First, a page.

Between December 20, 2018 and December 27, 2018 total cash withdrawals by Sidique Jabbe was a total of Le537,450,000; all taken out in a combination of small and larger amounts ranging from L2,500,000 to Le157,500,000.
We also observed withdrawal notes from the Bank of Sierra Leone (BSL), the country’s Central Bank, and the administrative records from the Chief Minister’s Office and found no proper accounting or administrative records stating the purposes for which these frequent cash withdrawals were made and how they were actually spent.
While some of these large cash transactions taken out by Sidique Jabbe were usually split into smaller amounts, perhaps to avoid the payment thresholds of Le60 million, we also discovered several other large cash withdrawal transactions that were sometimes issued in Cheques of Le75,127,500 and Le157,000,000; amounts that exceeded the supposed transaction thresholds governing the withdrawal of cheque payments. For instance, on November 18, 2020, a cash transaction with a cheque payment of Le80,000,000 (TT203233469) was carried out by Sidique Jabbe, an amount that exceeded the supposed established threshold for such payments.
Similar cash payments were equally issued in Cheques of Le72,000,000 (TT2015699045) and Le75,000,000 (TT2024168626) respectively; all withdrawn diversely on June 4, 2020 and August 28, 2020. We then aggregated total cash withdrawals by Sidique Jabbe from the Chief Minister’s Account, and we discovered that a cumulative total of Le5,629,039,522.91 was withdrawn cash by Jabbe alone between September 2018 and December 2020.
We found no administrative records in the Chief Minister’s Expenditure Statements indicating the purposes for which these various cash withdrawals and payments were made.
However, these cash withdrawals do not include cash transactions by various other individuals like Dudley E. Cowan, Lamin Sheriff, Jasper Sembie, and the multiple foreign currency withdrawals taken out as per diem by senior officials in the Chief Minister’s Office. For example, cash withdrawals by Dudley Cowan between January 7, 2020 and January 30, 2020 were also to the tune of Le201,748,135.00.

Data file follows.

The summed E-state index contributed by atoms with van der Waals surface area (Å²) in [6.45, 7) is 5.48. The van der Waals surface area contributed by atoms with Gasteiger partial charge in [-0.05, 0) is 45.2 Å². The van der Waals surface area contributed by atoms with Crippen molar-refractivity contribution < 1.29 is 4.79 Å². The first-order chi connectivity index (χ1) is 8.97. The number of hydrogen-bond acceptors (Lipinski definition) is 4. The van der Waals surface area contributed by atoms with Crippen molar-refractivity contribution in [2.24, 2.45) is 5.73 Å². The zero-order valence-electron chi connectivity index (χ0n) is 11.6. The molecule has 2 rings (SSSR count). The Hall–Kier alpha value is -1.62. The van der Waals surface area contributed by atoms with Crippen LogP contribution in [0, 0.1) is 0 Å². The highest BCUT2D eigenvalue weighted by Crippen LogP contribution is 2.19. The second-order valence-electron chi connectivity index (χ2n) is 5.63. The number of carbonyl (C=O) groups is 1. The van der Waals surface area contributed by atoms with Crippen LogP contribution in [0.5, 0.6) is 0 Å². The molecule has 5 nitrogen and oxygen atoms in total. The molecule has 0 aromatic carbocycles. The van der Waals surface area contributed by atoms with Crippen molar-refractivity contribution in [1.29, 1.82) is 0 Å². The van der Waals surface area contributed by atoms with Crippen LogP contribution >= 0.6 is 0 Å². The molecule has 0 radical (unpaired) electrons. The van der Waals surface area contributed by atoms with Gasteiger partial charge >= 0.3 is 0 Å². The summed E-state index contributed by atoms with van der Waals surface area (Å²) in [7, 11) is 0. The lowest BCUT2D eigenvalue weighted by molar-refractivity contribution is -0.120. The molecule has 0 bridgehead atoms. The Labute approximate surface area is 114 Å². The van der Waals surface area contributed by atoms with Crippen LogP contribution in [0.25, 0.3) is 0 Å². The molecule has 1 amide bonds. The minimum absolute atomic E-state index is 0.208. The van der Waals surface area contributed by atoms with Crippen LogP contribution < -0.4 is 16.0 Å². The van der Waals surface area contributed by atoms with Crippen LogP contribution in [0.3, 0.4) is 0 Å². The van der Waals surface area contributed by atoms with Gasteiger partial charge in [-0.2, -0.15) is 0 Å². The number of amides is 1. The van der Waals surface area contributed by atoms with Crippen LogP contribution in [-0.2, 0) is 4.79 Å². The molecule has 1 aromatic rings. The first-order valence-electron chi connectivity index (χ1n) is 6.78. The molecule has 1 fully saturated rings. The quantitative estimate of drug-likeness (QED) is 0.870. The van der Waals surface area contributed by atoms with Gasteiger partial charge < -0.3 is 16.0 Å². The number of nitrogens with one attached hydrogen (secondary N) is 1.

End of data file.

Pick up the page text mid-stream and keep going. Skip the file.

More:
We calculated all cash withdrawals drawn out of the Chief Minister’s Account from August 2018 to December 2020, and we discovered that a total of over Le10 billion in cash was withdrawn by various individuals in the Office of Chief Minister in less than three years of the Bio administration.
These transactions do include various fund transfers to consultants and SWIFT payments to international service providers, including media and public relations agencies contracted through the Directorate of Science, Technology, and Innovation (DSTI).
Thus, we conclude that contrary to Bio’s pledge to curb financial indiscipline and limit waste in government spending, we note glaring evidence of frivolous public spending and irregular financial payments in the expenditure details of the Chief Minister’s Office.
Besides the huge amounts withdrawn by senior officials in the Chief Minister’s Office as international travel per diem, we find that the establishment of a Single Treasury Account (TSA) by President Bio has led to an irregular disbursement of public funds by the Finance Minister without the necessary oversight from other government institutions nor the public.
The result has been a troubling rise in non-scrutinized use of public funds by leading members of the Bio administration, including those in the Office of the Chief Minister.
In subsequent articles of the Missing Billion Series, Africanist Press will continue our examination of the diverse ways the centralization of government revenue mobilization and spending conceals this pervasive non-scrutinized public spending and financial waste that now characterize the Bio administration.
You can find the published documents on the details of these cash withdrawal transactions on the Africanist Press website: